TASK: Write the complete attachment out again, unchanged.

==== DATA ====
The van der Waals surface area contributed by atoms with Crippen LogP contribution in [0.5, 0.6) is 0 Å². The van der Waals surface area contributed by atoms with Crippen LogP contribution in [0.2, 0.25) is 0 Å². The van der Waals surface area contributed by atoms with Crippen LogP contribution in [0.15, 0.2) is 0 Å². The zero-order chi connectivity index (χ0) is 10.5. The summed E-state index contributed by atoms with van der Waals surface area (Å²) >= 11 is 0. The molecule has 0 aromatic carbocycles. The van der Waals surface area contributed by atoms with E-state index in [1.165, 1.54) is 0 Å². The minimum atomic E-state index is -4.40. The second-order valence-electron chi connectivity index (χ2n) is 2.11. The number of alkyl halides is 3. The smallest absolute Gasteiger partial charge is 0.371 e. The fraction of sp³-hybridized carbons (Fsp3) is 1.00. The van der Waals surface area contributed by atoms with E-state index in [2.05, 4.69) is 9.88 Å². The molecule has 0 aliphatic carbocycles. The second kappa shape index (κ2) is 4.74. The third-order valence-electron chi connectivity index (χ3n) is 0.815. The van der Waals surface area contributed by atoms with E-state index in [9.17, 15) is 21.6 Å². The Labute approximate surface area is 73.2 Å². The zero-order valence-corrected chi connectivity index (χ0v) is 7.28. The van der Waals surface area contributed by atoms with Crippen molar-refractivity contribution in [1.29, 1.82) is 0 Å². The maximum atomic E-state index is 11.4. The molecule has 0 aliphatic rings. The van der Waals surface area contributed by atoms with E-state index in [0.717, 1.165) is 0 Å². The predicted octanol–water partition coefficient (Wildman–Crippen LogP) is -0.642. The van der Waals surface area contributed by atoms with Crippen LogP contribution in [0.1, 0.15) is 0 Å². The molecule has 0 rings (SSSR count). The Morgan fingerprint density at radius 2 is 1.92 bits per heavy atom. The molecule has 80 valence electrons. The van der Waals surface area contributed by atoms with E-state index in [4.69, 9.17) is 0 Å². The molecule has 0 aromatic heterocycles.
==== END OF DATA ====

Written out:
The van der Waals surface area contributed by atoms with Crippen LogP contribution in [0.5, 0.6) is 0 Å². The van der Waals surface area contributed by atoms with Crippen LogP contribution in [0.2, 0.25) is 0 Å². The van der Waals surface area contributed by atoms with Crippen LogP contribution in [0.15, 0.2) is 0 Å². The zero-order chi connectivity index (χ0) is 10.5. The summed E-state index contributed by atoms with van der Waals surface area (Å²) >= 11 is 0. The molecule has 0 aromatic carbocycles. The van der Waals surface area contributed by atoms with E-state index in [1.165, 1.54) is 0 Å². The minimum atomic E-state index is -4.40. The second-order valence-electron chi connectivity index (χ2n) is 2.11. The number of alkyl halides is 3. The smallest absolute Gasteiger partial charge is 0.371 e. The fraction of sp³-hybridized carbons (Fsp3) is 1.00. The van der Waals surface area contributed by atoms with E-state index in [2.05, 4.69) is 9.88 Å². The molecule has 0 aliphatic carbocycles. The second kappa shape index (κ2) is 4.74. The third-order valence-electron chi connectivity index (χ3n) is 0.815. The van der Waals surface area contributed by atoms with E-state index in [9.17, 15) is 21.6 Å². The Labute approximate surface area is 73.2 Å². The zero-order valence-corrected chi connectivity index (χ0v) is 7.28. The van der Waals surface area contributed by atoms with Crippen molar-refractivity contribution in [1.29, 1.82) is 0 Å². The maximum atomic E-state index is 11.4. The molecule has 0 aliphatic rings. The van der Waals surface area contributed by atoms with E-state index in [0.717, 1.165) is 0 Å². The predicted octanol–water partition coefficient (Wildman–Crippen LogP) is -0.642. The van der Waals surface area contributed by atoms with Crippen LogP contribution in [0.1, 0.15) is 0 Å². The molecule has 0 rings (SSSR count). The Morgan fingerprint density at radius 2 is 1.92 bits per heavy atom. The molecule has 80 valence electrons. The van der Waals surface area contributed by atoms with E-state index in [4.69, 9.17) is 0 Å². The molecule has 0 aromatic heterocycles.